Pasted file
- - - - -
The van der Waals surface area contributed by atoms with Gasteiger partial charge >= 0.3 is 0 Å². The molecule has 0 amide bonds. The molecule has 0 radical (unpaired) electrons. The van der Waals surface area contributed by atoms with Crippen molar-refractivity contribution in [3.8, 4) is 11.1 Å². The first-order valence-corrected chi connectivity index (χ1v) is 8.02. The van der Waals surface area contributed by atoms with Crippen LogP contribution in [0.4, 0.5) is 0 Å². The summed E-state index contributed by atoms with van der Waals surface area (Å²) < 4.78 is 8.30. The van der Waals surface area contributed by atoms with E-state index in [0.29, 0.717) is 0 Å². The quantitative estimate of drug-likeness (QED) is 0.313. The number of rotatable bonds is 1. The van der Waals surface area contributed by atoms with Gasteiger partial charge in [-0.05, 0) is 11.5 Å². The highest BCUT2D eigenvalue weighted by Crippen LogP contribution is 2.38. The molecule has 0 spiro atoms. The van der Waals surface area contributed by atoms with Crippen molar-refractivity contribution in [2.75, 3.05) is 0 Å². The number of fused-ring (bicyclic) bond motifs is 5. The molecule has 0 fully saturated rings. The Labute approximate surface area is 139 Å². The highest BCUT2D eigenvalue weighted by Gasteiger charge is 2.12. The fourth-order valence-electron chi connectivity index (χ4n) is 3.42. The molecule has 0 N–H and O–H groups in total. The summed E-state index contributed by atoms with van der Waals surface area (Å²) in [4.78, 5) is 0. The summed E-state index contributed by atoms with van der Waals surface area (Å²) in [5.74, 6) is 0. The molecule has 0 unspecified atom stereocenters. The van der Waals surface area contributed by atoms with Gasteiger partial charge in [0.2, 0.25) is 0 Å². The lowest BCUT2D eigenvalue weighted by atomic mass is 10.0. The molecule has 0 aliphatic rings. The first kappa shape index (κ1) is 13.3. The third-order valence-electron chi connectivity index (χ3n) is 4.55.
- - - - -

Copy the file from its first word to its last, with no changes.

The van der Waals surface area contributed by atoms with Gasteiger partial charge >= 0.3 is 0 Å². The molecule has 0 amide bonds. The molecule has 0 radical (unpaired) electrons. The van der Waals surface area contributed by atoms with Crippen molar-refractivity contribution in [3.8, 4) is 11.1 Å². The first-order valence-corrected chi connectivity index (χ1v) is 8.02. The van der Waals surface area contributed by atoms with Crippen LogP contribution in [0.4, 0.5) is 0 Å². The summed E-state index contributed by atoms with van der Waals surface area (Å²) < 4.78 is 8.30. The van der Waals surface area contributed by atoms with E-state index in [0.29, 0.717) is 0 Å². The quantitative estimate of drug-likeness (QED) is 0.313. The number of rotatable bonds is 1. The van der Waals surface area contributed by atoms with Gasteiger partial charge in [-0.05, 0) is 11.5 Å². The highest BCUT2D eigenvalue weighted by Crippen LogP contribution is 2.38. The molecule has 0 spiro atoms. The van der Waals surface area contributed by atoms with Crippen molar-refractivity contribution in [2.75, 3.05) is 0 Å². The number of fused-ring (bicyclic) bond motifs is 5. The molecule has 0 fully saturated rings. The Labute approximate surface area is 139 Å². The highest BCUT2D eigenvalue weighted by Gasteiger charge is 2.12. The fourth-order valence-electron chi connectivity index (χ4n) is 3.42. The molecule has 0 N–H and O–H groups in total. The summed E-state index contributed by atoms with van der Waals surface area (Å²) in [4.78, 5) is 0. The summed E-state index contributed by atoms with van der Waals surface area (Å²) in [5.74, 6) is 0. The molecule has 0 unspecified atom stereocenters. The van der Waals surface area contributed by atoms with Gasteiger partial charge in [0.2, 0.25) is 0 Å². The lowest BCUT2D eigenvalue weighted by atomic mass is 10.0. The molecule has 0 aliphatic rings. The first kappa shape index (κ1) is 13.3. The third-order valence-electron chi connectivity index (χ3n) is 4.55.